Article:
Coulombe said several Rumford-area roads will remain closed into the night. He said that while he had yet to get an update on roads in the Virginia neighborhood, Sunnyside Terrace was washed out.

Wyman Hill Road, South Rumford Road and Hall Hill Road remain closed. Route 108, which sustained a mudslide when a yard washed into the road, was reopened.

Coulombe said he wasn't sure whether a South Rumford Road house reported at 5:45 p.m. as being washed away actually happened.

"There was lot of water coming in on both sides of it, but I don't know if it was washed away, because I haven't been able to get in there," he said.

Trees were down on both ends of Hall Hill Road and there were washouts. He said at the height of the storm he had 10 firefighters out with more coming to help "once they could find a road they could get through."

Prior to the storm's arrival, huge thunderheads could be seen building around Rumford. The sky opened at 2:30 p.m. with a deluge and high winds.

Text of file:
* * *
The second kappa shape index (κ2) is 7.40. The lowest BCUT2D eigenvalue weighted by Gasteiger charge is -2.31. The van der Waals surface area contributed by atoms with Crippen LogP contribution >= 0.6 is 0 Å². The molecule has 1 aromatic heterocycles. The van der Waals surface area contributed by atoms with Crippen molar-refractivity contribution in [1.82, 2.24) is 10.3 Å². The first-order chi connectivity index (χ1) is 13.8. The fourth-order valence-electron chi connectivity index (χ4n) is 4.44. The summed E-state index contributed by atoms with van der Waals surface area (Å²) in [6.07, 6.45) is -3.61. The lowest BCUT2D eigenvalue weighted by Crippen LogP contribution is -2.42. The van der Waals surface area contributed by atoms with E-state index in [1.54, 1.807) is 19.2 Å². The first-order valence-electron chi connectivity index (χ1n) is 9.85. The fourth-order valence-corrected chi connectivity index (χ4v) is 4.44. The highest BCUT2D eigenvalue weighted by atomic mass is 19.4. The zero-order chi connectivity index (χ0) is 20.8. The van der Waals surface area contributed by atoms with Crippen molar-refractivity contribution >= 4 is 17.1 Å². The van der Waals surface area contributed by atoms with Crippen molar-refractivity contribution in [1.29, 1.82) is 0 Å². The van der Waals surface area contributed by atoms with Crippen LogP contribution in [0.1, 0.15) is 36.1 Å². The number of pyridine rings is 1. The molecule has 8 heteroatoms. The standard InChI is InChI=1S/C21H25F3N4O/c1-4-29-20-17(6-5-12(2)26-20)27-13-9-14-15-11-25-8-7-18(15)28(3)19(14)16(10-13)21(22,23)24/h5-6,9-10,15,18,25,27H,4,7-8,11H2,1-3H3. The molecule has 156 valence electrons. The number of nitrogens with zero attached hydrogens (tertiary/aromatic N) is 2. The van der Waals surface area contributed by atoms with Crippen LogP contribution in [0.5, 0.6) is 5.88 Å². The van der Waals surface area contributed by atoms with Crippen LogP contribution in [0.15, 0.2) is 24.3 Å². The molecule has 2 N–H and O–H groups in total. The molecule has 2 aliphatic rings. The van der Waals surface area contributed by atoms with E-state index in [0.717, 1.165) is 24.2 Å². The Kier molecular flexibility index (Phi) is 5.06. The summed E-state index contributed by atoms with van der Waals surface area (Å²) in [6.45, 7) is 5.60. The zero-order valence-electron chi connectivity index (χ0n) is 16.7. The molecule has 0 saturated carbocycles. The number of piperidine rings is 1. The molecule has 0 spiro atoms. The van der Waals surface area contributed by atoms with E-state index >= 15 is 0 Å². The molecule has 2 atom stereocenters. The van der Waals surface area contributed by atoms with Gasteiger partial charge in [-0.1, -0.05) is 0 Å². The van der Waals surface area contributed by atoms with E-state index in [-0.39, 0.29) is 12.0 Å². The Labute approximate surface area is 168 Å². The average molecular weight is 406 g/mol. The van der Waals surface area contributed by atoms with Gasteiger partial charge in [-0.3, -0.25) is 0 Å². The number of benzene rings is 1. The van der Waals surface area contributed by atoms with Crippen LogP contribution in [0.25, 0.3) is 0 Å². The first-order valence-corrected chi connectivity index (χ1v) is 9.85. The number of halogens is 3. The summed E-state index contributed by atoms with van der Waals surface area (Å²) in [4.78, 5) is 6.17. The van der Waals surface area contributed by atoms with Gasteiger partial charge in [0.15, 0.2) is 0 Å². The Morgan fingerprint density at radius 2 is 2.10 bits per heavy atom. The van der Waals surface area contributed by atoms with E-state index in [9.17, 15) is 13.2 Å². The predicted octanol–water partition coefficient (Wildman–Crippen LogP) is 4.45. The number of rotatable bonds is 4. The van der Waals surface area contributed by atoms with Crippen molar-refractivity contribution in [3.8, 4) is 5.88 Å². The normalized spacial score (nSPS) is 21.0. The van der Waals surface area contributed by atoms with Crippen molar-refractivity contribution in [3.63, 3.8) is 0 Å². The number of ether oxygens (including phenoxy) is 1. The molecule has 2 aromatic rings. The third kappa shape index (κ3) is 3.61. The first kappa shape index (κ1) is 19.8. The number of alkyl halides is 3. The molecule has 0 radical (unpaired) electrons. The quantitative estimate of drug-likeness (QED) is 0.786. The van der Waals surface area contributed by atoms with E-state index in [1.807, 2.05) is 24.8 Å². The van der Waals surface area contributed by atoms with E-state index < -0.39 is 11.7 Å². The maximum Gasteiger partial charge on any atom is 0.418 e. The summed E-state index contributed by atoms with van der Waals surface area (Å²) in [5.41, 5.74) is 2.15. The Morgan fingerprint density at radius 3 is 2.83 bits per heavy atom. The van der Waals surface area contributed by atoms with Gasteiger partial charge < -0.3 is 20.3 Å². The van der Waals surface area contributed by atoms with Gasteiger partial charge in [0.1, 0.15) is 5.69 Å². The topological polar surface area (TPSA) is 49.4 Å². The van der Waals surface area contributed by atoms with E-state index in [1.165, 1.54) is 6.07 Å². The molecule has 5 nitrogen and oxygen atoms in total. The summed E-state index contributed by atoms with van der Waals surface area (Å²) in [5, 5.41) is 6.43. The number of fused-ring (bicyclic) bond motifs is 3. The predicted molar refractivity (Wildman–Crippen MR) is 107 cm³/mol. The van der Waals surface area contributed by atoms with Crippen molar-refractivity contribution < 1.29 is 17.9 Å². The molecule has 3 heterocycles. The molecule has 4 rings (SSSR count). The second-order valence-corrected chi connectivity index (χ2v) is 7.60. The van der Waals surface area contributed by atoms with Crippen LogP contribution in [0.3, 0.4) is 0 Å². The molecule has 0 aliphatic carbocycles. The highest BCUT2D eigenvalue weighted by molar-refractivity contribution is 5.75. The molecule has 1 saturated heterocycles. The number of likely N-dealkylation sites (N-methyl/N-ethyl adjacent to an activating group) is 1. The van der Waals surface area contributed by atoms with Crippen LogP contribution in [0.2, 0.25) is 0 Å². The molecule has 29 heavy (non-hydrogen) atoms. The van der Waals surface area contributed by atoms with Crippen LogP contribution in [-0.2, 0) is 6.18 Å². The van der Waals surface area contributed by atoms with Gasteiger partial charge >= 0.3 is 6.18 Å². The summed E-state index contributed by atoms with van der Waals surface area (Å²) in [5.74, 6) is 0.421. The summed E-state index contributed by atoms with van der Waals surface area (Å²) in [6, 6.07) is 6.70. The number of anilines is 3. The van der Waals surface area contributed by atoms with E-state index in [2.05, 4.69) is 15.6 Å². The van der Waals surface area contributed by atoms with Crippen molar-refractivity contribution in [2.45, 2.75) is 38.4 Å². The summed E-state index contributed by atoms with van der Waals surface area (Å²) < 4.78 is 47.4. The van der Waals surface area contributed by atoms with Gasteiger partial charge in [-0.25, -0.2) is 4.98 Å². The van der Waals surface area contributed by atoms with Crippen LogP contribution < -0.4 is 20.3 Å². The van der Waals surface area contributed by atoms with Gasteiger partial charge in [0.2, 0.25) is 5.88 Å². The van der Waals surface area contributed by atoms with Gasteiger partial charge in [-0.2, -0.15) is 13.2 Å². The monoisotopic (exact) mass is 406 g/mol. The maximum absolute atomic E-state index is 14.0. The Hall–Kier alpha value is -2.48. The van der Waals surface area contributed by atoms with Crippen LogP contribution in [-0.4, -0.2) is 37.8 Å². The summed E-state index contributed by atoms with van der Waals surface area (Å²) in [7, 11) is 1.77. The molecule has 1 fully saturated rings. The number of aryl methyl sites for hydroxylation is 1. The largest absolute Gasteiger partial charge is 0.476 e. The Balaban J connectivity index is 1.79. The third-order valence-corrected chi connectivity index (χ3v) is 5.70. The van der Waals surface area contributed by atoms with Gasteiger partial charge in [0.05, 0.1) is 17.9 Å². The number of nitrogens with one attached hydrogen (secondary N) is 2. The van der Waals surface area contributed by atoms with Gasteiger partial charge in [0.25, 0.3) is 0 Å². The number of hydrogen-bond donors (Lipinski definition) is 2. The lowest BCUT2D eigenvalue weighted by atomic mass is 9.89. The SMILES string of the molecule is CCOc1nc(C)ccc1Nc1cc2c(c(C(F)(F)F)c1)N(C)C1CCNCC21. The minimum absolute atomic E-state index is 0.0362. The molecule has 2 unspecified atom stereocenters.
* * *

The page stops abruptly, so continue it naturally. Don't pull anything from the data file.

Increasing rain quickly ponded in low spots on Routes 2 and 108, forcing traffic into opposite lanes.

The sky turned black between Hanover and Rumford as the rain and wind intensity increased, along with the frequency of cloud-to-ground lightning.

At about 4:15 p.m., a sustained blast of wind felled two large trees onto Route 2 opposite Royal Avenue, causing live power lines to hang low over the eastbound lane.

Several trees came down in the woods beside Countryside Animal Hospital on Route 2, shearing off the top third of a utility pole and dropping power lines across the hospital roof.

Trees and power lines were felled at the same time on Royal, Crescent and Prospect avenues. Rumford firefighters were called out to block access to the damaged areas as rain continued to fall heavily and lightning struck all around.

Rumford police and firefighters were busy trying to reach stranded motorists as flash floods covered roads, including South Rumford Road.

Motorists on Route 2 at Rumford Center alerted police that rising floodwater had nearly made the highway impassable.